This online journal will hopefully allow me to create a common interface between pet lovers/owners and the vet team. We ultimately all share one big passion for animals and so we are advocates of the same cause and so we should play on the same team! We both want your pet to be in good health and we both genuinely care about its welfare. I honestly can’t speak for all vets, but I can still vouch that most vets, not all, really have the purest intentions when it comes to your beloved pets.
Vets and vet nurses do what they do for the love of doing it not to make money. There is a huge misconception about vets being rich. Yes there are a handful of vets that have done well for themselves but the average vet does not make much money. If I tell you how much my dad paid to put me through university being an international student and what I make now, it would make your stomach turn. Let’s just say I will never be able to repay my parents except in showing them how much I love and appreciate them every day.
We are only human beings and so we obviously can make mistakes whether a misdiagnosis, inappropriate medical management or so forth. However, we do not purposely want to hurt your animal and are always keen to correct our mistakes and strive to get it right! One of my favorite sayings is ‘to err is human and forgive divine.’ I am never scared to be very honest with my clients even if it risks them losing confidence in my ability. I am not afraid to say: ‘I do not know what is wrong with your pet but I will try to find out.’ I am always happy to get a second opinion from one of my colleagues or to refer them to a veterinary specialist.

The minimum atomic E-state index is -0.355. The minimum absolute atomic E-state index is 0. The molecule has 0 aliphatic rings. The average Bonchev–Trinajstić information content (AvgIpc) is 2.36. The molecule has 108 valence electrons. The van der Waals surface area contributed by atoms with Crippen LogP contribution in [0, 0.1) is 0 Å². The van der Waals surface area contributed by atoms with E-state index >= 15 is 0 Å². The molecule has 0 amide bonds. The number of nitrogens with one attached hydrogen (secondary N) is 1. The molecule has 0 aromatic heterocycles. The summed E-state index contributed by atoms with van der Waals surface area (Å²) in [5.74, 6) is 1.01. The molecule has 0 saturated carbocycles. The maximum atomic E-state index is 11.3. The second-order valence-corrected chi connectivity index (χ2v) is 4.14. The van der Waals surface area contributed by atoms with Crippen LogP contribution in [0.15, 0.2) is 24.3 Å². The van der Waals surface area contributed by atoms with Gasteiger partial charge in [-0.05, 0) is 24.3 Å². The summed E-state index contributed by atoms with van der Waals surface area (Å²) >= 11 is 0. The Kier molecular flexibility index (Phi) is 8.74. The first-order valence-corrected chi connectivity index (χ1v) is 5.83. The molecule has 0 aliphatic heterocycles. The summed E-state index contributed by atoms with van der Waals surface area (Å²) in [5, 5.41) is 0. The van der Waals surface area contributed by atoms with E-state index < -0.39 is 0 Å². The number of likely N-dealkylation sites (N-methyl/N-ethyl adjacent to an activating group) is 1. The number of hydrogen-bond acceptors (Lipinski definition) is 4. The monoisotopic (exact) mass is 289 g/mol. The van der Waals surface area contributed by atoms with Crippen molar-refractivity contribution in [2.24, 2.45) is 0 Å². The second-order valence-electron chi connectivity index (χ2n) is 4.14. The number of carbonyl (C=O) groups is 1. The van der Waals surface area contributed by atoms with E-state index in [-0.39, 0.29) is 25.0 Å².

Personally, I value an animal’s life as equal to that of a human being and I understand that not everyone is going to be on par with me on this one and I totally accept and respect that. I simply would love to share my views, thoughts, emotions, and turmoil and weekly experiences with the world and welcome all feedback and comments with open arms. I am hoping that my website will be full of useful information and interesting dialogues.
I will be uploading heaps of pictures and videos that will get you hooked. I hope the pictures and videos give you insight as to how passionate I am about animals. I apologize to your ear drums in advance as many of the videos will include my very high pitched laugh and loud voice.
So for my first blog post, I would like to start by acknowledging to the world that I am a veterinarian and I absolutely love it. Yes it is a very demanding, emotionally challenging and horribly underpaid job but I still love it and cannot imagine doing anything else.
Every day I feel like I am learning something new and do my best to store it in my memory. Unfortunately, I don’t always have all the answers to what is going on with your pet. I sometimes wish they could speak and point me in the right direction, maybe even wink or something.